After Beijing and Shenzhen, which are China’s rising tech hubs?
Landlocked cities such as Guizhou and Chengdu are among the 17 tech hubs designated by Beijing to spur innovation and transition the country into a tech powerhouse
As the big boys in the “Silicon Valleys of China” – Beijing, Shanghai and Shenzhen – awe the world with multi-billion ventures, several second- and lower-tier cities have quietly blossomed to become some of the country’s fastest-growing hi-tech hubs.
Guiyang, a south-western city which has until recently been known more for its widespread poverty than its burgeoning innovation, is one such city.
In 2015, the city became home to China’s first big data pilot zone, a move by the central government to boost the industry and nurture leading enterprises in big data sharing and innovation.
Last month, Apple announced that it would invest US$1 billion in building a data centre in Guiyang, provincial capital of Guizhou.
US chip giant Qualcomm has also set up a joint venture with the Guizhou provincial government, called Huaxintong, to make server chips in 2016. Qualcomm has invested close to 2 billion yuan in the venture so far.
Similarly, with strong government support, Chengdu, the capital of Sichuan province has drawn technology firms to set up offices in the city over the last several years.
Today, the city is home to international technology firms such as PC companies Dell and IBM. Chinese IT giant Huawei also operates a research centre in Chengdu.
“With strong policies and government grants, Chengdu has developed its technology scene fairly quickly,” said Liang Zhen, chief executive of Chengdu-based Microwind Accelerator, which partners Microsoft and has over 40 companies under its wing.
“Furthermore, Chengdu’s cost of living, and real estate prices are more balanced compared to [big cities like Beijing or Shanghai], and it is cheaper for firms to do their research and development here,” he added.
Chengdu also boasts one of China’s most successful Hi-tech Industrial Development Zone, or now known as Chengdu National Innovation Demonstration Zone – areas designated by the government where science and technology can be developed.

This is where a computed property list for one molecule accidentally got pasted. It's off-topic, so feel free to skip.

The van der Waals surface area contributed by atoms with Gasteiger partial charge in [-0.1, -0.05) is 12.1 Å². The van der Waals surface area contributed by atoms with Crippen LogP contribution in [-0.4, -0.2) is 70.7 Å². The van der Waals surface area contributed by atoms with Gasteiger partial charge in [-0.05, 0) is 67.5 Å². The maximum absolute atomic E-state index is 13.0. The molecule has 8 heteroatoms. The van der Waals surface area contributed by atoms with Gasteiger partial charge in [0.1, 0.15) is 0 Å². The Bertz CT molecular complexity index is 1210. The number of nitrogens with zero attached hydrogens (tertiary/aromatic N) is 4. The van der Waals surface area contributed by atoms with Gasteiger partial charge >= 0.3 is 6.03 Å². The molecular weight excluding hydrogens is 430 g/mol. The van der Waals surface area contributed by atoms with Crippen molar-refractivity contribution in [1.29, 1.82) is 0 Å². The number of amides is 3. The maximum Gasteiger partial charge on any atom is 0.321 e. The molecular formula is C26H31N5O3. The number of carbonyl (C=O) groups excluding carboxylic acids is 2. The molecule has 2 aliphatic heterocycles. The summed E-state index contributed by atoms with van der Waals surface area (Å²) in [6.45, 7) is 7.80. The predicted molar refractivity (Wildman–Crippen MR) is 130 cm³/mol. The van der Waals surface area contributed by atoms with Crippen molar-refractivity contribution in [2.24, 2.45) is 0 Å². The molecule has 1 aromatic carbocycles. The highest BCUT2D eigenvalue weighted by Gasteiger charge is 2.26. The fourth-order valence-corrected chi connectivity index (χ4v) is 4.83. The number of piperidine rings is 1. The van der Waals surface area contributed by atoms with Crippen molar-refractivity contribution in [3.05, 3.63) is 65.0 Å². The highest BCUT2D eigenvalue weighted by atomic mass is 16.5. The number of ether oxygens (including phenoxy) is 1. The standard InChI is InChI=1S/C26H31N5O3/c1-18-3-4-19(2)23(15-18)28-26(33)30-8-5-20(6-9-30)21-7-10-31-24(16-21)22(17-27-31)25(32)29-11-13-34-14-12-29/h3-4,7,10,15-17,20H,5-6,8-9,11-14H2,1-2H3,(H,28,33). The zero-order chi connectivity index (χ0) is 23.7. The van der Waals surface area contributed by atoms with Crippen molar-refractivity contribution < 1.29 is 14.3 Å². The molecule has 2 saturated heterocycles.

The hi-tech zone houses Tianfu Software Park, which runs its own incubator and has over 200 start-ups under its roof.
Tianfu Software Park also hands out about 100 million yuan (US$14.9 million) in subsidies to early-stage start-ups and more than 1 billion yuan in overall subsidies, including free office space to selected companies.
One of its most well-known start-ups is Camera 360, a wildly popular selfie app which lets users retouch photos on their smartphones.
Edith Yeung, 500 Startups’ Greater China partner and the former marketing head of Chinese start-up Dolphin Browser, recalled a time where Dolphin was offered free office space and subsidies by Chengdu’s local government to shift their company headquarters to the city.
“The government is really trying to push innovation and start-ups and technology … many Chinese cities now are trying to brand themselves [as a technology hub],” said Yeung. “They all want to [produce] the next Alibaba.”
E-commerce juggernaut Alibaba was born in Hangzhou, the capital of eastern China’s Zhejiang province, a city that is also quickly becoming renowned for its e-commerce start-ups. Alibaba owns the South China Morning Post.
A report by Hangzhou-based venture capital firm Vision Plus Capital found that the number of new start-ups in the city surged 107 per cent in the second half of 2014, shortly after Alibaba went public.
In the same time period, Beijing and Shanghai saw a 64 per cent and 53 per cent growth in new companies, according to the report.
“There is really good talent in Hangzhou, with many ex-employees from Alibaba or Ant Financial leaving the companies to start their own businesses,” Yeung said.
Companies started by ex-Alibaba or Ant Financial employees include Xiami Music, which was acquired by Alibaba in 2013, as well as mobile financial app Tongbanjie. Both companies are headquartered in Hangzhou.
“Technology hubs also tend to surface in cities where there are good universities, and where the large internet giants in China are based,” she added.
Hangzhou has not only Alibaba, but also Zhejiang University, one of China’s most prestigious institutions. The presence of a top university enables start-ups to recruit high-level talent that can help advance their businesses, Yeung said.
With capital inflows came talent, or the return of it.
Guizhou native Huang Xiaochuan, a software engineer who worked in Beijing for three years, recently moved back to Guiyang to take a position in a technology firm.
“It surprised me that I could find a job in my home city that paid me as much as what I was earning in Beijing,” said Huang. “The air is fresh here, real estate is not expensive and I can take care of my parents.”
“Many people believe that Guizhou is very poor. That may be true 15 years ago,” he said. “Today the situation is totally different. The city is becoming richer and there is a demand for talent.”